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Original Essays | September 30, 2014 2 comments
One day when I was 12 years old and setting off on my newspaper route after school my mom said will you stop at the doctor's and pick up something... Continue »
Toward a Poetry of Factby Terry McDermott
Perfect Soldiers is the report of what I found. It's important to note what it was I was after. A simple search on Powells.com finds around 500 books about some aspect of September 11. The overwhelming majority of them are, in a fundamental sense, polemics arguments about who to blame for what had happened. We live in an argument-obsessed age. Opinions are shouted from mountain top, valley, and every destination in between. I wanted, instead of shouting what I believed, to find what was findable, to lay down a baseline of factual information before it disappeared forever, which it might well have.
Opinions are easy, broad, and often trivial. Facts are hard, granular, and sometimes revelatory. Would it inform us more to be told that one author thinks, without much basis, that 9/11 was the fault of a conspiracy involving the Saudi royal family and Texas oilmen or to learn that the first thing Mohamed el-Amir Atta usually did when he came home to his student apartment in Hamburg was to exchange his street shoes for a pair of blue flip-flops? I don't know about you, but complicated conspiracy theories that tie far-fetched ideas together in an unending string that circles the globe don't help me much.
I don't think the world works that way. I look for more organic, natural processes. As a friend put it to me once, if you hear hoof beats in the distance, they're probably coming from horses, not zebras. The flip-flops could be a powerful instrument to help explain the men who attacked us. They're horses. Conspiracy theories are zebras.
Here are a few more hoof beats: September 11 pilot Marwan al-Shehhi habitually carried a bag of candy with him wherever he went and shared it with whomever he met. Hijack pilot Ziad Jarrah frequently signed his e-mails with long strings of exclamation points; he was the favorite uncle of his nieces and nephews, the one who would take them to the beach or out for ice cream. When the hijack pilots moved to the United States to train, Ramzi bin al-Shibh, a would-be pilot who could never get a U.S. visa, stayed behind in Germany and had an affair with a ballet dancer in Berlin.
These mundane facts of daily existence are the raw materials of lives that, if accumulated in sufficient quantity, can begin to give some insight on the forces behind large events. They help to inform us once again of a fundamental aspect of men who commit horrific acts of inhumanity. It is in a way the oldest story that of the banality of evil, the nearly organic way in which these men came to be who they became.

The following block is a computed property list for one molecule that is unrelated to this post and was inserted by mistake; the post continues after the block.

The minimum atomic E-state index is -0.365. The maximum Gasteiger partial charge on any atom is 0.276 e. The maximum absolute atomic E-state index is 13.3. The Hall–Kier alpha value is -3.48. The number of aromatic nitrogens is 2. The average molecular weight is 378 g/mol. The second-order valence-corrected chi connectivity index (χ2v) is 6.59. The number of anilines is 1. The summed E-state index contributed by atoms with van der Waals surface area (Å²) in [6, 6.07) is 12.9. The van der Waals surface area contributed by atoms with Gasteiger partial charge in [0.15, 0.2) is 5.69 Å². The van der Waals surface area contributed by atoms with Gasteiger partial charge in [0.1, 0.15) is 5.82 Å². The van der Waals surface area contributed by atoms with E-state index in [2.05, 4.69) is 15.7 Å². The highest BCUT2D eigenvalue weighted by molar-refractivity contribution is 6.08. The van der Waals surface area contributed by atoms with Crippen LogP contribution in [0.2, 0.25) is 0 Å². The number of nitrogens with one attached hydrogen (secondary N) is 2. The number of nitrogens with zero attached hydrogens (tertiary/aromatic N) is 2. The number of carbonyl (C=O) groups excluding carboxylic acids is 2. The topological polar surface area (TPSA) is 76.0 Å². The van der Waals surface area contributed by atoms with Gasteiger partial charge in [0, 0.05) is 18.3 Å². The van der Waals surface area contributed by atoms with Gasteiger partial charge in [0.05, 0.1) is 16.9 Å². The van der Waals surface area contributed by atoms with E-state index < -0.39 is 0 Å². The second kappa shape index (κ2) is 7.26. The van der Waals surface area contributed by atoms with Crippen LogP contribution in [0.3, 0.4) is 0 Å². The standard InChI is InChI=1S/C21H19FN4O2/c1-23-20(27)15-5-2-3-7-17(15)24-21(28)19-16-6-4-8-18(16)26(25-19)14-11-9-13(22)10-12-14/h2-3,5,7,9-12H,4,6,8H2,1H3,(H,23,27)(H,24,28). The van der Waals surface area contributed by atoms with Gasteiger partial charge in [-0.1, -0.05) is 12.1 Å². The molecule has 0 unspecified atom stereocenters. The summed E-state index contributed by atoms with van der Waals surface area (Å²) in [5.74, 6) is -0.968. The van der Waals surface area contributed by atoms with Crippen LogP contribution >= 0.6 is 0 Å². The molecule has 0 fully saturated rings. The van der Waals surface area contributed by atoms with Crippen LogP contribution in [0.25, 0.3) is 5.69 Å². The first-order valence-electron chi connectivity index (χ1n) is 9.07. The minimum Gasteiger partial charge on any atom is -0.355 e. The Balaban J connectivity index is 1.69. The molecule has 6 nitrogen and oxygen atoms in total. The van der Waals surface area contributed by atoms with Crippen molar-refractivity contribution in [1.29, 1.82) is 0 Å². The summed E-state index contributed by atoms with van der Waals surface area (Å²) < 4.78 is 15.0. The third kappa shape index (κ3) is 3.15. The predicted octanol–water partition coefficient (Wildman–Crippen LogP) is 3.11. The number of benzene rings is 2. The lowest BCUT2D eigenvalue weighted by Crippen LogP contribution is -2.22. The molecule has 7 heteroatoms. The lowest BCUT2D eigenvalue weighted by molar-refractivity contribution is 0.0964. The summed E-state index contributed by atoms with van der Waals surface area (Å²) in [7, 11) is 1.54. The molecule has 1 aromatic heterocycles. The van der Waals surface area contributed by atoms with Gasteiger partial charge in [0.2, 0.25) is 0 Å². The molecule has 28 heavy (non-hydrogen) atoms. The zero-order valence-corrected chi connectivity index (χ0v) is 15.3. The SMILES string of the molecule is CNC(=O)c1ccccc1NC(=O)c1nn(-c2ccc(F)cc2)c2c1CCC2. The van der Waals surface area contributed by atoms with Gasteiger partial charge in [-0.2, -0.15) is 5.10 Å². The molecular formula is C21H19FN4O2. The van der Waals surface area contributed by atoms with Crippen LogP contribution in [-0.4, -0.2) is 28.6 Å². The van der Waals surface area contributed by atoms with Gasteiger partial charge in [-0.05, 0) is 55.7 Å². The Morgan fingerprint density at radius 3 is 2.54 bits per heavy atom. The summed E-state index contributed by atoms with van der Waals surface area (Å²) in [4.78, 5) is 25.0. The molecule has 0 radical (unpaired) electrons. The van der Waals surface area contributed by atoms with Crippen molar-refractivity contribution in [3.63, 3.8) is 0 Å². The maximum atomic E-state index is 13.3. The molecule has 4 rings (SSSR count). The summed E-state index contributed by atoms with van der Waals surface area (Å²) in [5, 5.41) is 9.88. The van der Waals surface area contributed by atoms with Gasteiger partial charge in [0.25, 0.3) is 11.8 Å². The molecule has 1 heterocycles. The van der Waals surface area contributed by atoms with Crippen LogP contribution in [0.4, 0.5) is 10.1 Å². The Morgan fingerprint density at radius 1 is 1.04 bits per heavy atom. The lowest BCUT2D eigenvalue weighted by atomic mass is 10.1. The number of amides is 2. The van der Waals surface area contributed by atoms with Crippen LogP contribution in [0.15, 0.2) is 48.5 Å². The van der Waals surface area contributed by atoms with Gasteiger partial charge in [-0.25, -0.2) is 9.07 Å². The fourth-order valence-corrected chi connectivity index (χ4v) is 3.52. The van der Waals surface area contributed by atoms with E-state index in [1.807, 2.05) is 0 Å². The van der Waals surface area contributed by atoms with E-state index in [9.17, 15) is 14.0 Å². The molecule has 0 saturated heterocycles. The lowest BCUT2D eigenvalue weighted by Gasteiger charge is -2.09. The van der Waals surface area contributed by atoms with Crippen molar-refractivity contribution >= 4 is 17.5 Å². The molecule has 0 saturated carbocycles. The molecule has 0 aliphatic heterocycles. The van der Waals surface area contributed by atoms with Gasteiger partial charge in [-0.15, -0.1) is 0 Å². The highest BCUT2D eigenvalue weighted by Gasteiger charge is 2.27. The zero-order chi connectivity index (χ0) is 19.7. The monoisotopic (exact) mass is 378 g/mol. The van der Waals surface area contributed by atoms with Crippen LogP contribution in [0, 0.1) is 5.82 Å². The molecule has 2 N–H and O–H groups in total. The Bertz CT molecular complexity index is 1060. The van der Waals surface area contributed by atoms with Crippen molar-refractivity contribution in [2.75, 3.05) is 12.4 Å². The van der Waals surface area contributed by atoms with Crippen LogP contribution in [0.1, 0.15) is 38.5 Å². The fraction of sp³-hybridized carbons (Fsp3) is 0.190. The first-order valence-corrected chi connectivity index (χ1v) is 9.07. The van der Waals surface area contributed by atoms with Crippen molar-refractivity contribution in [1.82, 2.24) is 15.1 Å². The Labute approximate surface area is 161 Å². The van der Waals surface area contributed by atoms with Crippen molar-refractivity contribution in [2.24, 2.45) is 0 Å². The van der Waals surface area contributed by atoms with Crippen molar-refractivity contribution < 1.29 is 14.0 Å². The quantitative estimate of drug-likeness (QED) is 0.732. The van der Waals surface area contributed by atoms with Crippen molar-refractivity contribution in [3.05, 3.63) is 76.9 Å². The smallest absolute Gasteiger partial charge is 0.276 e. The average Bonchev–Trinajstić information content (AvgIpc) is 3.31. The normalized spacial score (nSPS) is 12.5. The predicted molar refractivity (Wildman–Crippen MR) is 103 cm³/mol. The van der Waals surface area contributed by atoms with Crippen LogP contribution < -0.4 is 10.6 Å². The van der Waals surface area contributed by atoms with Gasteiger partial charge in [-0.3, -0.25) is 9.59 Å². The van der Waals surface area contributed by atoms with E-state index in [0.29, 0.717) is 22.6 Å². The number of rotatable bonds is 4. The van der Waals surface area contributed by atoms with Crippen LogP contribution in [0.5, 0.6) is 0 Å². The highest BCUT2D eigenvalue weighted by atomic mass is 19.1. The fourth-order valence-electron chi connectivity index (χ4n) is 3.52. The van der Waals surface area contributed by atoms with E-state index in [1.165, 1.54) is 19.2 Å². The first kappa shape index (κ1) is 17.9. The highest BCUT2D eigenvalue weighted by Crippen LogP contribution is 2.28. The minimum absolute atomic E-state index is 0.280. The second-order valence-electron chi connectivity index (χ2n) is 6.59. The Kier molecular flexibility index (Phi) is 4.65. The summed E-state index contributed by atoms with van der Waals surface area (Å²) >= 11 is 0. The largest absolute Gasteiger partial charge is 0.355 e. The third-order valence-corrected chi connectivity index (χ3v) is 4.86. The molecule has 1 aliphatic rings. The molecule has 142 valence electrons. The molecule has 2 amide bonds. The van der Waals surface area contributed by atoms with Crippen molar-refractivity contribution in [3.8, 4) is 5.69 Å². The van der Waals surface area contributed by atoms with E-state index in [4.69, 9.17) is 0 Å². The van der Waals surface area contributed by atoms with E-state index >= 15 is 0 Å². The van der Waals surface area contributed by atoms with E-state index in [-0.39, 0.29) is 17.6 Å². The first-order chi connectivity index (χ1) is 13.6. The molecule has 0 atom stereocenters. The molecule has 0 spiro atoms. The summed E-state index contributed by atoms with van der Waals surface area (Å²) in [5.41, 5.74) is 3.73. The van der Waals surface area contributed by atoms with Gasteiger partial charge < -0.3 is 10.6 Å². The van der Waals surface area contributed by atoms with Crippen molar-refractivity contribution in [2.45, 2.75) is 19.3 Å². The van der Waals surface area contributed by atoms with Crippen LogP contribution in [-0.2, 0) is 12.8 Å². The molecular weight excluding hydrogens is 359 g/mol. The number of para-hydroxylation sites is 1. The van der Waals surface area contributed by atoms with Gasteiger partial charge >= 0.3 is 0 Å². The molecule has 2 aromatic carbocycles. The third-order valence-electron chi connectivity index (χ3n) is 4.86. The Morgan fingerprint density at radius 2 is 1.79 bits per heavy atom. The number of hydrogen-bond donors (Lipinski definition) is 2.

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I, like almost every writer, have literary ambitions. My intentions in this book, however, were almost anti-literary. The events of September 11 didn't need to be remade and rethought in heightened dramatic fashion. They needed to be understood. The way I conceived of doing this was no great revelation. It was the only way I knew to be available to me: to go where the 9/11 hijackers had lived and learned and even loved and tell the stories of their lives, to attempt to fit those mundane details into the larger courses of history through which they floated. If there was to be any literary ambition in this, it would be to construct a poetry of fact.
This very modest goal proved to be immensely difficult.
Recently, there were three books on the national bestsellers lists about Scott Peterson, a man who murdered his pregnant wife. That was doubtless an horrendous act, but do we really need three books about him. Meanwhile, there were other than this one no books devoted primarily to the 9/11 hijackers.
The reason, pretty simply, is that information about them is scarce and very hard to find. This was without question the most difficult reporting I've ever endured. And endurance is what was required. During many weeks in the reporting, I went backwards that is, I lost rather than gained information. But I am above all else stubborn and I committed to the long haul. If it was there, I was going to get it, or exhaust all means in the attempt. Whatever success this book represents is the result of that stubbornness.
One of the consistent oddities of being a reporter has to do with the most fundamental aspect of it you ask people questions and they answer you. Why? It always astonishes me that no matter what the event or circumstance, you can find people with relevant knowledge who will talk. In the instance of most disasters or other horrific events, people often talk to reporters out of a sense of remorse or some slight responsibility. It's that "if only" feeling: If only I had done this, or: If only I had seen that. Because they feel this way, they are often persuaded to talk. In fact, they are often eager to talk, have been waiting to be asked. That had been my experience prior to this project. I interviewed more than 500 people for this book. Not five of them were eager to talk. In large part, this was because they didn't believe the men had anything to do with it, or, if they believed it, felt no remorse about it.